That the surging cultural phenomenon sometimes called “Pikettymania”1 has now reached the redoubts of the Harvard Law Review is very much to be welcomed.2 After all, social inequality has not been a prominent topic of legal scholarship over the last generation, though the French economist Thomas Piketty has incontrovertibly documented that it exploded over that period.3 In his review, Professor David Singh Grewal performs an excellent service in prompting lawyers to engage with Piketty’s findings, and offers a straightforward digest, literate survey, and penetrating analysis of Piketty’s now-celebrated book to help them do so. Grewal’s elegant and insightful review is a notable event, even in the massive reception of Capital in the Twenty-First Century, during which so much ink has already been spilled.
It is on what legal scholars might add to the discussion of the contemporary explosion of inequality that this Response focuses. Alongside his summary of the book and interrogation of Piketty’s empirical conclusions, Grewal’s most significant intervention, after all, is his demand that legal scholars join the debate, with their specific interests and particular skills. And there is an opportunity to do so, Grewal reports. If there are “laws of capitalism,” Grewal contends, they have to function in and through the actual laws that we legal scholars study.
But are there laws of capitalism? It might seem at first that Grewal assumes that there are, casting legal scholars in the role of deciphering the small-scale mechanisms in law through which the large-scale necessity in economics of Piketty’s proposed “law” produces its result. “Understanding why r > g has generally held — and why it briefly did not — requires an account of capitalism as a socioeconomic system structured through law,” Grewal notes.4 It is almost as if legal ordering were best analogized to the system of cogs that make up the machine of aggregate outcomes that an economist like Piketty prefers to place under study. While economic analysis takes up the bottom line, legal analysis, according to this division of labor, reconstructs the pathways that produce it. As Grewal explains, “[c]apitalism is fundamentally a legal ordering.”5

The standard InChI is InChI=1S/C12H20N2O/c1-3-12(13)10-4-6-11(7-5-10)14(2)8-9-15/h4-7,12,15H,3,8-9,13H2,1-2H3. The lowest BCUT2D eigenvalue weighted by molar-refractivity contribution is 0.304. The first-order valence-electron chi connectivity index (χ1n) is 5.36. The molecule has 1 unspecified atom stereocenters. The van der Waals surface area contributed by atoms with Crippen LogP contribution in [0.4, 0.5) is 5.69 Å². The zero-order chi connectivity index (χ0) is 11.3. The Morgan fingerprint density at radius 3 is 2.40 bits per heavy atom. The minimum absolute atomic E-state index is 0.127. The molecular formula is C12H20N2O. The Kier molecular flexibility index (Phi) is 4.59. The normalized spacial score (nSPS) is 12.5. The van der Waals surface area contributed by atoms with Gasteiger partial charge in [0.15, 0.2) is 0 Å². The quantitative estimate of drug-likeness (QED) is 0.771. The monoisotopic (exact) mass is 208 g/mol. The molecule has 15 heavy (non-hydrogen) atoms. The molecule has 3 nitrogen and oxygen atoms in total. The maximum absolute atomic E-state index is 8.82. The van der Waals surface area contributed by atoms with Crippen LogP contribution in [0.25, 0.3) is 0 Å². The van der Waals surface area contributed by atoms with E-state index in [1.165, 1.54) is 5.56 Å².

But we might be dealing either with a distracting misnomer or an antiquated mistake in thinking of law merely as the path traveled to reach the outcomes dictated by “laws of capitalism.” If there are “statistical regularities” (as Grewal calls them) in the economy,6 the nineteenth-century figures like David Ricardo and Karl Marx who initially described them wanted them to be more like scientific necessities than the humdrum, messy, and contingent laws that mere mortals have made to structure transactions or organize politics. And it is largely a matter of agreement that the classical economists were wrong to do so.
Fortunately, Grewal himself clarifies the limits of Piketty’s move from his breakthrough data to the iron law of inequality he wants to be their theoretical consequence. Grewal signals that the laws that structure the economy are not at all like the law of inequality sought by Piketty — sharing only a name. Grewal calls for “study of the actual laws of capitalism — those behind the statistical regularities discussed as ‘laws’ — that is, of the various legal and institutional arrangements governing capitalist economic systems.”7 He is right to do so: the contribution of the most interesting legal scholars has often been to show that what have been mistakenly identified as necessities of the social world are in fact contingent effects of legal rules and legal choice. But then the role of their scholarly heirs today cannot possibly be restricted to the study of intermediate legal mechanisms of the alleged “laws” of capitalism.
Piketty’s nineteenth-century search for a general account of market orderings, that is, may respond wrongly to his own empirical breakthrough. And it is precisely in response to this move that legal scholars — like other institutionally careful students of the social order — can find their true opportunity. Piketty’s search risks blinding his readers to how inequality has been achieved, worsened, and moderated through specific legal innovation rather than the necessary logic of “capitalism.” What legal scholars know is that there is no such logic, at least not of the kind that produces laws of capitalism.